Sometimes Memory is the most comfortable place to be. I can choose the one I want and go there at will. The ones popping unbidden to mind are not always the comfortable ones, but when I choose, it’s likely to be the sweet or funny one which gives me a chuckle or a moment’s respite from what seems like an ever speedier swirl of change.
I’ve always heard people my age now grouse or at least comment that change is everywhere. And I think as I always have, “that’s our job.” From babyhood onward, we are constantly adapting to the changes and perhaps we just don’t move as quickly later on in life and so feel the pace more keenly. I love to dilly dally along the path and notice all the bits, familiar and otherwise, but then I can’t remember not being a dawdler.
I prefer to hang around the booth with the beads or fibers talking with the makers even if I miss a good deal of the market that day. So spooling back to the sweet or interesting times which have stuck to my psyche is one of my favorite patterns of daydreams. Weaving the threads I find into a little different pattern is a pleasing pass time as well.
What I’ve come to know in the recent years about the past was given to me by cadres of wise women who said “you cannot allow the past to rule you or define you and expect to keep growing.”I bridled. And it took a lot of mulling to figure out why.
I understood words like “letting go of the past” to mean leaving it down by the road and not looking back. I equated all the old habits and ways of going with the bundle of baggage we carry unnecessarily sapping our energies for the journey. I am a skipper so I like not to be too weighed down.
The rub came with my belief that we are made of our pasts. I didn’t want to be all new. I wanted to bring the parts I cherish with me and still be ready to go on with adventures. Eventually I found my error. No one was talking about denying or leaving the past behind; what I heard was filtered through my own experiences and fears.
What I gleaned was this: if my choices now are made because of past habits, choices or beliefs, without seeing they can be made in a present context, then I am steered and even ruled by the past. The door to my box is still closed and I am inside.
If I can see each choice fresh in the present and still apply what I’ve learned, I get the benefits of both experience and a new chance. And it has been easier to know I am the one who chooses what to bring on this road. My bundle is much lighter now.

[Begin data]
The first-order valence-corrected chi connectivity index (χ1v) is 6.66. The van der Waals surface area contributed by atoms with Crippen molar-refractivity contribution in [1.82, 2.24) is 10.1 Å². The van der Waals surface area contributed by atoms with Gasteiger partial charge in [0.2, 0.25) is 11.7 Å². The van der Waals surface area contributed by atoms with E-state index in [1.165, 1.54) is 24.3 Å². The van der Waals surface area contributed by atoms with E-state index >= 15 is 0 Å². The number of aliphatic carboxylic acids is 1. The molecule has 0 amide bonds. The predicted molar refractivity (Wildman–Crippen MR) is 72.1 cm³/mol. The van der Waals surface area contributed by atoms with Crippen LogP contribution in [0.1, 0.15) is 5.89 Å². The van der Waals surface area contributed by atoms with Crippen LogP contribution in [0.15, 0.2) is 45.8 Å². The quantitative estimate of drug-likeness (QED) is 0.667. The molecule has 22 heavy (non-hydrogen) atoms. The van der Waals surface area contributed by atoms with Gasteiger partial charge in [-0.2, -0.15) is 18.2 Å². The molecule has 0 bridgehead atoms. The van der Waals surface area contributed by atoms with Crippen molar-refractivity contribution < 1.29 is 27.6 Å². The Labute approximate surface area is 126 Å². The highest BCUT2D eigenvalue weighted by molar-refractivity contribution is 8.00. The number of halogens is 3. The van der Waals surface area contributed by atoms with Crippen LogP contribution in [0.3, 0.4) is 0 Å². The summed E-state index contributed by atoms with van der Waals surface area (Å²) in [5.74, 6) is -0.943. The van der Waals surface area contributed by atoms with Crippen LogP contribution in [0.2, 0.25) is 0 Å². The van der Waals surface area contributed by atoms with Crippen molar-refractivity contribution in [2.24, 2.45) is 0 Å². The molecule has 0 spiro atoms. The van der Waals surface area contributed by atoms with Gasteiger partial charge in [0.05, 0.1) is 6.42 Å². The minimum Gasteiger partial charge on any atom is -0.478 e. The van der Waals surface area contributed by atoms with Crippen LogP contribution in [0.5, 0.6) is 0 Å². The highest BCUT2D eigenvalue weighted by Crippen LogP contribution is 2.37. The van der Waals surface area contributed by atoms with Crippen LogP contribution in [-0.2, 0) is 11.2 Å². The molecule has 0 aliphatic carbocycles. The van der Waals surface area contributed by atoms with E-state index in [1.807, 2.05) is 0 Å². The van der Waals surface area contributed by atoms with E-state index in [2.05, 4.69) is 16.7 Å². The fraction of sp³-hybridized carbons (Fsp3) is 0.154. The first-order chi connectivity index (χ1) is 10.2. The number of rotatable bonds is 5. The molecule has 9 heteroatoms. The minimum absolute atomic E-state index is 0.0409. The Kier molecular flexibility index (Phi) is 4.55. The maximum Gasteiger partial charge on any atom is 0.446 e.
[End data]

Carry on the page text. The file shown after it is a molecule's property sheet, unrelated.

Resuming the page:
One of my favorites, especially in the full moons is going back to being read the Dutch Lullaby by Eugene Field. Our copy (1940) was illustrated by Malthe Hasseliis and I have adored it for as long as I can remember.
It was a snuggle poem, always read aloud and last. I recall the words could make pictures to carry me off with sleepy eyes under heavy lids. Indeed, Field was the poet who taught me the word “counterpane.” Love it still. See if this doesn’t rock your boat softly.
Wynken, Blynken, and Nod one night
Sailed off in a wooden shoe —
Sailed on a river of crystal light,
Into a sea of dew.
“Where are you going, and what do you wish?”
The old moon asked the three.
“We have come to fish for the herring fish
That live in this beautiful sea;
Nets of silver and gold have we!”
Said Wynken, Blynken, and Nod.
The old moon laughed and sang a song,
As they rocked in the wooden shoe,
And the wind that sped them all night long
Ruffled the waves of dew.
The little stars were the herring fish
That lived in that beautiful sea —
“Now cast your nets wherever you wish —
Never afeard are we;”
So cried the stars to the fishermen three:
Wynken, Blynken, and Nod.
All night long their nets they threw
To the stars in the twinkling foam —
Then down from the skies came the wooden shoe,
Bringing the fishermen home;
‘Twas all so pretty a sail it seemed
As if it could not be,
And some folks thought ’twas a dream they’d dreamed
Of sailing that beautiful sea —
But I shall name you the fishermen three:
Wynken, Blynken, and Nod.
Wynken and Blynken are two little eyes,
And Nod is a little head,
And the wooden shoe that sailed the skies
Is a wee one’s trundle-bed.
So shut your eyes while mother sings
Of wonderful sights that be,
And you shall see the beautiful things
As you rock in the misty sea,
Where the old shoe rocked the fishermen three:
Wynken, Blynken, and Nod